North Korea’s objection delayed post-mortem, says pathologist

Muzliza Mustafa

Police maintain security outside the Shah Alam High Court on day three of the trial of Indonesian Siti Aisyah and Vietnamese Doan Thi Huong, who are both accused of murdering North Korean Kim Jong-nam. – The Malaysian Insight pic, October 4, 2017.

A POST mortem was performed on the body of Kim Jong-nam a day late due to objection from the North Korean embassy, the court heard today.

Kuala Lumpur Hospital forensics pathologist Dr Mohd Shah Mahmood, who conducted the post-mortem on the man identified as “Kim Chol” on his passport, said this during cross examination at the trial of  25-year-old Indonesian Siti Aisyah and 29-year-old Vietnamese Doan Thi Huong, who are both accused of murdering Jong-nam.

“There was an objection made by the embassy which their representative made to PDRM (Royal Malaysian Police) and to a representative of Ministry of Foreign Affairs ,” said Dr Mohd Shah.

Dr Mohd Shah had initially told the court that he did not know who filed the objection as it was conveyed in writing, but under pressure, said it was from a representative of the Democratic People’s Republic of Korea.

Dr Mohd Shah concurred that there was pressure from the North Korean embassy not to perform the post mortem, which had caused a delay.

“We postponed it until we get the approval,” he said.

During questioning by the defence counsel Naran Singh, the pathologist said he asked for but did not receive the medical record of the deceased.

Dr Mohd Shah told the court the deceased was identified by the investigating officer and the body was released without a DNA match with the approval by the investigating officer.

“I only have one blood sample from the deceased and was not aware if DNA matching was made to confirm the identity of the deceased.”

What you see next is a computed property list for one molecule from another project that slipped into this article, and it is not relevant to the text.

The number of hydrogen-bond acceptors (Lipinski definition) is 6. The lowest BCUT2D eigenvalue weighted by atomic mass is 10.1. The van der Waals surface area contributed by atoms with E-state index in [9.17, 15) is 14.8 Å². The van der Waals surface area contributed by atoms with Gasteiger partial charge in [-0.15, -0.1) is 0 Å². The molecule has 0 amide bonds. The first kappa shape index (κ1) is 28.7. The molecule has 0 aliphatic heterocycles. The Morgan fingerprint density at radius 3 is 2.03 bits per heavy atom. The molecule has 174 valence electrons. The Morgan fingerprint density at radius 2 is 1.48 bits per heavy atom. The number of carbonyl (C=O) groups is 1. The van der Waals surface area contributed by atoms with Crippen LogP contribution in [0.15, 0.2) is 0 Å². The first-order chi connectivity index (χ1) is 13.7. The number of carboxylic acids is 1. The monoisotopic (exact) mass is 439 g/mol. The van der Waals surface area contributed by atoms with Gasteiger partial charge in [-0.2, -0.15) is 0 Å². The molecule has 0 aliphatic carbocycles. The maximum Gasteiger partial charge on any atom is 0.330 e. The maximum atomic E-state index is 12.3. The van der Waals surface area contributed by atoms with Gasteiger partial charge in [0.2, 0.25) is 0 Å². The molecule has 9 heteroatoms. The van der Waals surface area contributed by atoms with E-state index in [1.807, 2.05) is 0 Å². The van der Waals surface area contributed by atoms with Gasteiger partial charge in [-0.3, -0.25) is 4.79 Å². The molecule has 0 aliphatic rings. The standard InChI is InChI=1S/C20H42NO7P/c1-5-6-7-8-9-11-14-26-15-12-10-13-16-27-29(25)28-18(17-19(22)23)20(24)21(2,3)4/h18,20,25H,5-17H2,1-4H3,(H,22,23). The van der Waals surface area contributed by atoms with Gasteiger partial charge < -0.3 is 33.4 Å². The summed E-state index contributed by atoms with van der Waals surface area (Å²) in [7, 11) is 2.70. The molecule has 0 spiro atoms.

This led the defence to argue that it was not confirmed that the body was indeed that of “Kim Chol”.

The trial resumed after a break with the testimony of Dr Ranjini Sivaganabalan, a clinical toxicologist at Tengku Ampuan Rahimah in Klang.

The court adjourned at 4.50pm and will resume tomorrow with star witness Dr Raja Subraminiam, chemistry expert at the Chemical Weapons Centre.

He tested the blood specimens in the Jong-nam murder case and had found traces of VX nerve agent in  deceased’s blood sample taken by Dr Mohd Shah. 

On February 13, Jong Nam, the estranged half brother of North Korean supreme leader Kim Jong-un, died after he had his face wiped by the two women on trial today, at the Kuala Lumpur International Airport 2 departure hall.

He was pronounced dead at Putrajaya Hospital upon arrival, about an hour after the face-wiping incident.

His death has caused political tension between Malaysia and North Korea.

Malaysia closed down its embassy in North Korea and expelled the North Korean ambassador after declaring him persona non grata over his criticism of Malaysia’s handling of the murder.

In retaliation, North Korea barred Malaysians from entering the country.

Malaysia has since been tightlipped over its diplomatic relationship with North Korea, but has yet to declare that it has cut all it ties with the dictatorship. – October 4, 2017.

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